Nothing in Swindon generates more nostalgia than this paper, and nothing made me more nostalgic than the gallery of photos that were published last week, taken just before the Adver’s old Old Town office was vacated.

I obviously have lots of extremely fond memories from working there, but my abiding memory will always be a foggy one.

The kind of fog I am talking about is the cigarette smoke that hung in the air when I first started working there, back in 1987. It is 13 years since it was mercifully banned in public places, and it now seems incredible that the curse of smoking was so ingrained in everyday life, back then, that people actually did it in offices.

Younger readers will find it difficult to understand why something so dangerous and obnoxious was tolerated for so long, and to them I say: consider yourselves lucky. I worked on the Features Desk, where four of the eight staff smoked heavily, and because we were in an alcove, a poisonous pea-souper hung permanently above our heads. All day, every day. And it was a fire risk.

One day, one of the smokers caught his bin on fire, and there were flames coming out of it before he realised. Worse still: he managed to do it at precisely 10am on a Friday, which was the time of the week when the fire alarm was always tested, so when it went off, we didn’t know whether to run for our lives or not.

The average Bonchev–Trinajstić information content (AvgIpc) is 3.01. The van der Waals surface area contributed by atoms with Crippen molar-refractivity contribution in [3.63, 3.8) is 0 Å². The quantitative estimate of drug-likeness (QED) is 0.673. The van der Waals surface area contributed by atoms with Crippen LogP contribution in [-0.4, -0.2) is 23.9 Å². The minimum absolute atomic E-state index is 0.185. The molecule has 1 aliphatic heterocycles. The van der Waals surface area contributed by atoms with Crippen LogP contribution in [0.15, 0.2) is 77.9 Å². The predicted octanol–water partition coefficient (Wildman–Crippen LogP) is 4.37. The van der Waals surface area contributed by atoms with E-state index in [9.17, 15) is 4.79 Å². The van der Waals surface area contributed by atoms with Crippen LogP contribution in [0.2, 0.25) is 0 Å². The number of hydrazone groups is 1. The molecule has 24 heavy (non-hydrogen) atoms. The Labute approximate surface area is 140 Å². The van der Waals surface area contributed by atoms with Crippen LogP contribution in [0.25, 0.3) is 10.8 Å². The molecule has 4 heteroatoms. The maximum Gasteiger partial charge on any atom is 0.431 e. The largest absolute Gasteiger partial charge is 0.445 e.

Every few months there would also be a fire drill, when all the staff would troop off to the designated assembly point in - wait for it - the paper store. I couldn’t think of another place in the whole of Swindon I would rather not be, in the event of a fire, than in a building full of gigantic rolls of newsprint. It didn’t bother the smokers. They naturally saw fire drills as another chance to light up.

Some years before the national ban, the management saw the writing on the wall and made the offices smoke-free. Apart from one.

A room was put aside where smokers could slope off, several times a day, while we carried on working. Sometimes they were needed at their desks, so were called on the tannoy, but the message didn’t always get through. Or maybe they couldn’t find their way out through the smoke.

It was a glass box in despatch, up a few steps, and I confess I had nightmares about being asked to fetch somebody from that awful place. I don’t profess to know whether there is a Hell, but if there is, I am sure it is a version of that smoking room.

Not that the deadly fog was the scariest thing about the old Adver offices. Even scarier were the stories of the resident ghost. I never saw it myself, but others did - and they do say there is no smoke without fire. But that, as they say, is another story.